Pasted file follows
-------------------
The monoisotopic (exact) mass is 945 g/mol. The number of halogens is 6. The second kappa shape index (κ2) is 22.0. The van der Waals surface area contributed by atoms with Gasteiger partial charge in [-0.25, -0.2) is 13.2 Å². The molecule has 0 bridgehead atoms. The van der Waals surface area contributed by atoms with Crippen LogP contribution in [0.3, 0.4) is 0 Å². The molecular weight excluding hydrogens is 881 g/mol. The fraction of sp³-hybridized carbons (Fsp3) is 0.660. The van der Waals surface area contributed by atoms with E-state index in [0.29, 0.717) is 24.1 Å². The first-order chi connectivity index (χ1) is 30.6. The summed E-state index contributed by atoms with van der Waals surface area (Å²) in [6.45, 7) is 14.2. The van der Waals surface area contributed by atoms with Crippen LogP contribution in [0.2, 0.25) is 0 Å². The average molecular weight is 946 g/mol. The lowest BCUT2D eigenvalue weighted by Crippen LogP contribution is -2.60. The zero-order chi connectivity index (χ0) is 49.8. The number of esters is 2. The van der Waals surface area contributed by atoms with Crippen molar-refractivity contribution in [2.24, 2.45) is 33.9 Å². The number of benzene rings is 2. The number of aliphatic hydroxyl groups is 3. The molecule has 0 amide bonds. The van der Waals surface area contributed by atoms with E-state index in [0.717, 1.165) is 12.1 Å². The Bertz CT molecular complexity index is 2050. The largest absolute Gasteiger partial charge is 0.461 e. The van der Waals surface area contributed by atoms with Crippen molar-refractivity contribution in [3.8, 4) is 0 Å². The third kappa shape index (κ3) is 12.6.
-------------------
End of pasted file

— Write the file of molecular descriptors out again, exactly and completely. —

The monoisotopic (exact) mass is 945 g/mol. The number of halogens is 6. The second kappa shape index (κ2) is 22.0. The van der Waals surface area contributed by atoms with Gasteiger partial charge in [-0.25, -0.2) is 13.2 Å². The molecule has 0 bridgehead atoms. The van der Waals surface area contributed by atoms with Crippen LogP contribution in [0.3, 0.4) is 0 Å². The molecular weight excluding hydrogens is 881 g/mol. The fraction of sp³-hybridized carbons (Fsp3) is 0.660. The van der Waals surface area contributed by atoms with E-state index in [0.29, 0.717) is 24.1 Å². The first-order chi connectivity index (χ1) is 30.6. The summed E-state index contributed by atoms with van der Waals surface area (Å²) in [6.45, 7) is 14.2. The van der Waals surface area contributed by atoms with Crippen LogP contribution in [0.2, 0.25) is 0 Å². The average molecular weight is 946 g/mol. The lowest BCUT2D eigenvalue weighted by Crippen LogP contribution is -2.60. The zero-order chi connectivity index (χ0) is 49.8. The number of esters is 2. The van der Waals surface area contributed by atoms with Crippen molar-refractivity contribution in [2.24, 2.45) is 33.9 Å². The number of benzene rings is 2. The number of aliphatic hydroxyl groups is 3. The molecule has 0 amide bonds. The van der Waals surface area contributed by atoms with E-state index in [0.717, 1.165) is 12.1 Å². The Bertz CT molecular complexity index is 2050. The largest absolute Gasteiger partial charge is 0.461 e. The van der Waals surface area contributed by atoms with Crippen molar-refractivity contribution in [3.8, 4) is 0 Å². The third kappa shape index (κ3) is 12.6.